Vice Admiral William S. Sims, Commander, United States Naval Forces Operating in European Waters, to Office of the Chief of Naval Operations
File No <46/4/1>
Cablegram Sent 23 FEB EWC
To Opnav, Washington. Serial No. 4294
Prep. by N.C.T. C. of S.1
4294. Coincident with receipt of your No. 30172 Admiralty advised that on account of acute food situation they had decided to waive standard six months reserve stock of fuel oil and for time being work on three months estimated consumption plus an allowance of 225,000 tons representing an estimated quantity which is regarded as non-transferable from storage points to naval bases.
Admiralty have submitted statement showing estimated expenditure Home and Mediterranean including supplies to United States Naval Forces operating in U.K., statement also includes 14,500 tons per month for French and Italian requirements plus an estimated monthly loss of 30,000 tons of cargo. The above expenditures and losses are estimated monthly as follows:
- February 330,000 –
- March 335,000 -
- April 341,000 -
- May 349,000 -
- June 354,000 -
- July 361,000 -
- August 368,000 -
- September 375,000 -
- October 382,000 -
- November 392,000 -
- December 405,000 -
- January 414,000 -
- Total 4,406,000 –
To determine reserve on new basis multiply monthly figures by three adding 225,000 tons.
Foley and Thomas3 after carefully examining Admiralty statement and figures previously submitted have prepared a memorandum covering the situation which I have today presented to the Admiralty. Main features of their memorandum are as follows:
First, That Admiralty figures are only an estimate of the situation both as regards consumption and losses therefore it is not possible to accurately balance tank tonnage against estimated figures over such an extended period as a year.
Second, That the half way point on curve of increased consumption between February, 1918 and January 1919 is at the end of September, 1918, when according to Admiralty’s own figures the established reserve on new basis should amount to 1,350,000 tons of fuel oil.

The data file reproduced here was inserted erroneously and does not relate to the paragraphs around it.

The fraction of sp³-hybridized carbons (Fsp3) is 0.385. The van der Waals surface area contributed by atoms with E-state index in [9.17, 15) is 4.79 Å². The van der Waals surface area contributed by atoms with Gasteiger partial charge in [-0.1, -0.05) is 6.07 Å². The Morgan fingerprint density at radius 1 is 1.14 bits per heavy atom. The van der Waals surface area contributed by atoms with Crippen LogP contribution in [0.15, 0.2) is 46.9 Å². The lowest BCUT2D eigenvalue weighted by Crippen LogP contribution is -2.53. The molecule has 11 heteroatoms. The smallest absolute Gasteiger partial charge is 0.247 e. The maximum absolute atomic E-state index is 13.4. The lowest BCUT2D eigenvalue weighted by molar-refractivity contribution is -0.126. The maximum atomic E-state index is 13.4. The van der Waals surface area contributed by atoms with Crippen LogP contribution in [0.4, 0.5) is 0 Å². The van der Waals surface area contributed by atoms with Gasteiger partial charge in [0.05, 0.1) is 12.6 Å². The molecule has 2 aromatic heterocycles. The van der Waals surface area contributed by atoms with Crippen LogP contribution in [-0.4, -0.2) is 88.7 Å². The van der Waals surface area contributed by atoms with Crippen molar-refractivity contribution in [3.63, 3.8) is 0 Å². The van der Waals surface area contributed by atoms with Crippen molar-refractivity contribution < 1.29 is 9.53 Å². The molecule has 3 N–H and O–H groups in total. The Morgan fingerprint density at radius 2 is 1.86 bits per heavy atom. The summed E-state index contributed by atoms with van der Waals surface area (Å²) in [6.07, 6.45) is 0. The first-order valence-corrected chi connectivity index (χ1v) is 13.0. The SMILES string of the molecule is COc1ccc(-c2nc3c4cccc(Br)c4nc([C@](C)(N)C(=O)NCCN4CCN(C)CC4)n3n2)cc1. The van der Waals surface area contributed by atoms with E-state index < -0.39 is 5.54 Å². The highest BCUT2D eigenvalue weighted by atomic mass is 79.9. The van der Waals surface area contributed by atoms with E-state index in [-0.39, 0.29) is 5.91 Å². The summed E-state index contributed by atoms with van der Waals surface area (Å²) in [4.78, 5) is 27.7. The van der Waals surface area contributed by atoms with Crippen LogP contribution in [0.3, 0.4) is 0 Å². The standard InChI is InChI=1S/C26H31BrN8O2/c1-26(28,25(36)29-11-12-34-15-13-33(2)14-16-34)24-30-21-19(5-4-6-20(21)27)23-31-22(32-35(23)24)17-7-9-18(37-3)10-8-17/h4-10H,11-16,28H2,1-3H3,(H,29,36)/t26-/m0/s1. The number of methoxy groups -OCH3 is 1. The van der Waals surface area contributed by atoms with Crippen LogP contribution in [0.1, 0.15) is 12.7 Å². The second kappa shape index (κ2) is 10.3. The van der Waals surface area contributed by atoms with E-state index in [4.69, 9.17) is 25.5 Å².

Third, That if after March, 1918 Admiralty discontinued all fuel oil shipments in double bottoms and American tankers hereinafter mentioned, stock of fuel oil according to Admiralty’s own figures at end of September would amount to 1,170,000 tons.
Fourth, That this deficit can be largely made good if re-routings of British tankers as per their statement submitted to Ministry of Shipping, February 4th are given prompt effect.4
Fifth, That on account of acute tank tonnage situation in the United States and stock position in France they recommend:
(A) That the American tankers carrying fuel oil under charter to British Government, viz. “SANTA MARIA”, “DOHENY”, “DAYTON”, “NORMAN BRIDGE”, “CALORIA”, “NORTHWESTERN”, GEORGIA totaling 34,143 gross tons be withdrawn and assigned to France.
(B) That fuel oil shipments in double bottoms of British vessels be continued when such shipments do not shut out dead-weight cargo.
(C) That fuel oil shipments in double bottoms of American Transports as per your No. 1726 be commenced as soon as possible.5
(D) That the British Authorities should exercize closest scrutiny to see that all tankers as far as possible are assigned to the Transatlantic.
(E) That the situation be periodically reviewed to determine the stock position in relation to requirements and available tonnage.
Will telegraph as soon as possible what action Admiralty take on these proposals. 13423.
Source Note: Cy, DNA, RG 45, Entry 517B.
Footnote 1: Capt. Nathan C. Twining, Sims’ Chief of Staff.
Footnote 2: See: Mark L. Requa to Sims, 15 February 1918.
Footnote 3: Commander Paul Foley and L. I. Thomas.
Footnote 4: This document has not been located.
Footnote 5: This document has not been located.